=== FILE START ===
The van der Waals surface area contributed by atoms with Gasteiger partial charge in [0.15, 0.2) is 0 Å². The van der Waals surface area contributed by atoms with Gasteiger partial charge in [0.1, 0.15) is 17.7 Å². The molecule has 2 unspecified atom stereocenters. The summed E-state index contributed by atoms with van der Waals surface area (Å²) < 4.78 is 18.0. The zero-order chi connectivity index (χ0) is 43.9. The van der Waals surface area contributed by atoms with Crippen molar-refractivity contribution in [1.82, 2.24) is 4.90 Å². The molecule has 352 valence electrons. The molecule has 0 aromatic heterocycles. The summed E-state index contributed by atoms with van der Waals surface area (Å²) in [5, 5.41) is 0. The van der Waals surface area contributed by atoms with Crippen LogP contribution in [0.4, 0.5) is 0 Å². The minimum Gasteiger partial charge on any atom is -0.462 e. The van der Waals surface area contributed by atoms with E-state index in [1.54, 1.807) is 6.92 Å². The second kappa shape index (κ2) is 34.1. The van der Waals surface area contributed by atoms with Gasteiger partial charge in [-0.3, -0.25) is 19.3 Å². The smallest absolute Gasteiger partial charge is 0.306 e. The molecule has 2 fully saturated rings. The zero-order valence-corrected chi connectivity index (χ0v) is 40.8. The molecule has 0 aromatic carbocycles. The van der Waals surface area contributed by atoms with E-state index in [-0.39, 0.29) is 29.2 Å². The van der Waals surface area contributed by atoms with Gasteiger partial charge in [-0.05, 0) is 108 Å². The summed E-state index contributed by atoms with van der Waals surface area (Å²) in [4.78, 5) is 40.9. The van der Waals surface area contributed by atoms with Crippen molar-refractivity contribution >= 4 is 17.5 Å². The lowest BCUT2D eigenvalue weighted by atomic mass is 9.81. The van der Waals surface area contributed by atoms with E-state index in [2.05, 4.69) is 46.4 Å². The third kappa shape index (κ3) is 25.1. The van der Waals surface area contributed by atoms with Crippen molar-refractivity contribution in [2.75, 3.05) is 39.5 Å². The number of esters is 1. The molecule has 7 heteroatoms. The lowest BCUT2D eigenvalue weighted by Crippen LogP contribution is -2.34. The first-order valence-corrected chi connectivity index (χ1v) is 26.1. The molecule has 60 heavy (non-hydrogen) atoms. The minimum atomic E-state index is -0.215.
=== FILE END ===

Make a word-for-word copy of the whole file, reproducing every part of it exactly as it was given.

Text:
The van der Waals surface area contributed by atoms with Gasteiger partial charge in [0.15, 0.2) is 0 Å². The van der Waals surface area contributed by atoms with Gasteiger partial charge in [0.1, 0.15) is 17.7 Å². The molecule has 2 unspecified atom stereocenters. The summed E-state index contributed by atoms with van der Waals surface area (Å²) < 4.78 is 18.0. The zero-order chi connectivity index (χ0) is 43.9. The van der Waals surface area contributed by atoms with Crippen molar-refractivity contribution in [1.82, 2.24) is 4.90 Å². The molecule has 352 valence electrons. The molecule has 0 aromatic heterocycles. The summed E-state index contributed by atoms with van der Waals surface area (Å²) in [5, 5.41) is 0. The van der Waals surface area contributed by atoms with Crippen LogP contribution in [0.4, 0.5) is 0 Å². The minimum Gasteiger partial charge on any atom is -0.462 e. The van der Waals surface area contributed by atoms with E-state index in [1.54, 1.807) is 6.92 Å². The second kappa shape index (κ2) is 34.1. The van der Waals surface area contributed by atoms with Gasteiger partial charge in [-0.3, -0.25) is 19.3 Å². The smallest absolute Gasteiger partial charge is 0.306 e. The molecule has 2 fully saturated rings. The zero-order valence-corrected chi connectivity index (χ0v) is 40.8. The molecule has 0 aromatic carbocycles. The van der Waals surface area contributed by atoms with E-state index in [-0.39, 0.29) is 29.2 Å². The van der Waals surface area contributed by atoms with Gasteiger partial charge in [-0.05, 0) is 108 Å². The summed E-state index contributed by atoms with van der Waals surface area (Å²) in [4.78, 5) is 40.9. The van der Waals surface area contributed by atoms with Crippen molar-refractivity contribution >= 4 is 17.5 Å². The lowest BCUT2D eigenvalue weighted by atomic mass is 9.81. The van der Waals surface area contributed by atoms with E-state index in [2.05, 4.69) is 46.4 Å². The third kappa shape index (κ3) is 25.1. The van der Waals surface area contributed by atoms with Crippen molar-refractivity contribution in [2.75, 3.05) is 39.5 Å². The number of esters is 1. The molecule has 7 heteroatoms. The lowest BCUT2D eigenvalue weighted by Crippen LogP contribution is -2.34. The first-order valence-corrected chi connectivity index (χ1v) is 26.1. The molecule has 60 heavy (non-hydrogen) atoms. The minimum atomic E-state index is -0.215.